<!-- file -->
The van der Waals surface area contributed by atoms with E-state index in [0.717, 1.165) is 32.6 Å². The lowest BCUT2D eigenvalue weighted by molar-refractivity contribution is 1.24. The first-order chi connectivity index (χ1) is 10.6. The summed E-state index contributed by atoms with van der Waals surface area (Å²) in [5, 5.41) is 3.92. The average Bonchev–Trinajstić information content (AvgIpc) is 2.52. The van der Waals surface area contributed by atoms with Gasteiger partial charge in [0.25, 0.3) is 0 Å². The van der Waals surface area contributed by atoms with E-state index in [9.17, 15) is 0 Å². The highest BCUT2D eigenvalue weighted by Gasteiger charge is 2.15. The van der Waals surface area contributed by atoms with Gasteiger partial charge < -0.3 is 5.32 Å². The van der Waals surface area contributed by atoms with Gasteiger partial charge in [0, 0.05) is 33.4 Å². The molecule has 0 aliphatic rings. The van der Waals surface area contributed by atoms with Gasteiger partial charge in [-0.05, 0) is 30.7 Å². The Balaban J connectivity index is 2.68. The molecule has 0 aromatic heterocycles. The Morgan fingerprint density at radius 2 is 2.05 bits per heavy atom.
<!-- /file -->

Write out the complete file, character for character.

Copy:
The van der Waals surface area contributed by atoms with E-state index in [0.717, 1.165) is 32.6 Å². The lowest BCUT2D eigenvalue weighted by molar-refractivity contribution is 1.24. The first-order chi connectivity index (χ1) is 10.6. The summed E-state index contributed by atoms with van der Waals surface area (Å²) in [5, 5.41) is 3.92. The average Bonchev–Trinajstić information content (AvgIpc) is 2.52. The van der Waals surface area contributed by atoms with Gasteiger partial charge in [0.25, 0.3) is 0 Å². The van der Waals surface area contributed by atoms with E-state index in [9.17, 15) is 0 Å². The highest BCUT2D eigenvalue weighted by Gasteiger charge is 2.15. The van der Waals surface area contributed by atoms with Gasteiger partial charge < -0.3 is 5.32 Å². The van der Waals surface area contributed by atoms with Gasteiger partial charge in [0, 0.05) is 33.4 Å². The molecule has 0 aliphatic rings. The van der Waals surface area contributed by atoms with Gasteiger partial charge in [-0.05, 0) is 30.7 Å². The Balaban J connectivity index is 2.68. The molecule has 0 aromatic heterocycles. The Morgan fingerprint density at radius 2 is 2.05 bits per heavy atom.